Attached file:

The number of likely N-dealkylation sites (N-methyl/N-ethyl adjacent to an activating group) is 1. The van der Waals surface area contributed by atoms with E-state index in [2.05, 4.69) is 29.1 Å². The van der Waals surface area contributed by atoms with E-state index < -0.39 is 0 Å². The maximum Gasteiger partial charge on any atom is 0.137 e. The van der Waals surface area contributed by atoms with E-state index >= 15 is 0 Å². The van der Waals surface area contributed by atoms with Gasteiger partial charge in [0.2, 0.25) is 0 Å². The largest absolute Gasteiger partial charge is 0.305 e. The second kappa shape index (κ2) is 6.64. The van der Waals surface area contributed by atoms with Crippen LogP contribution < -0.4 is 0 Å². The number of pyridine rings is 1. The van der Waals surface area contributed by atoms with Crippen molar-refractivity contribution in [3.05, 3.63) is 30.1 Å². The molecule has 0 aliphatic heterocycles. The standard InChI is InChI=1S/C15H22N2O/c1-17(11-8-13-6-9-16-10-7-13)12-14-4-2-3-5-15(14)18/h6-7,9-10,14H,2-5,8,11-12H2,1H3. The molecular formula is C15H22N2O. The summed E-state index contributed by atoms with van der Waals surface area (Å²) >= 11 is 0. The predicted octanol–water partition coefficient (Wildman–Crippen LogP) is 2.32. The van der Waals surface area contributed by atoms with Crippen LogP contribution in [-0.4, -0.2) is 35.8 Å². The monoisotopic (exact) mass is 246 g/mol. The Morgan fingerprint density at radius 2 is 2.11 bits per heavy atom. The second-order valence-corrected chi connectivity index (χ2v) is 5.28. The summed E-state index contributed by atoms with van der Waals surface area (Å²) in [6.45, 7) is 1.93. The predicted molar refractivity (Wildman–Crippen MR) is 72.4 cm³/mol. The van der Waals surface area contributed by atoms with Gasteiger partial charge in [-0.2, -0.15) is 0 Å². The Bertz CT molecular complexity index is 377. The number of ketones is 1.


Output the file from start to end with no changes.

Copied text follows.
The number of likely N-dealkylation sites (N-methyl/N-ethyl adjacent to an activating group) is 1. The van der Waals surface area contributed by atoms with E-state index in [2.05, 4.69) is 29.1 Å². The van der Waals surface area contributed by atoms with E-state index < -0.39 is 0 Å². The maximum Gasteiger partial charge on any atom is 0.137 e. The van der Waals surface area contributed by atoms with E-state index >= 15 is 0 Å². The van der Waals surface area contributed by atoms with Gasteiger partial charge in [0.2, 0.25) is 0 Å². The largest absolute Gasteiger partial charge is 0.305 e. The second kappa shape index (κ2) is 6.64. The van der Waals surface area contributed by atoms with Crippen LogP contribution < -0.4 is 0 Å². The number of pyridine rings is 1. The van der Waals surface area contributed by atoms with Crippen molar-refractivity contribution in [3.05, 3.63) is 30.1 Å². The molecule has 0 aliphatic heterocycles. The standard InChI is InChI=1S/C15H22N2O/c1-17(11-8-13-6-9-16-10-7-13)12-14-4-2-3-5-15(14)18/h6-7,9-10,14H,2-5,8,11-12H2,1H3. The molecular formula is C15H22N2O. The summed E-state index contributed by atoms with van der Waals surface area (Å²) >= 11 is 0. The predicted octanol–water partition coefficient (Wildman–Crippen LogP) is 2.32. The van der Waals surface area contributed by atoms with Crippen LogP contribution in [-0.4, -0.2) is 35.8 Å². The monoisotopic (exact) mass is 246 g/mol. The Morgan fingerprint density at radius 2 is 2.11 bits per heavy atom. The second-order valence-corrected chi connectivity index (χ2v) is 5.28. The summed E-state index contributed by atoms with van der Waals surface area (Å²) in [6.45, 7) is 1.93. The predicted molar refractivity (Wildman–Crippen MR) is 72.4 cm³/mol. The van der Waals surface area contributed by atoms with Gasteiger partial charge in [-0.2, -0.15) is 0 Å². The Bertz CT molecular complexity index is 377. The number of ketones is 1.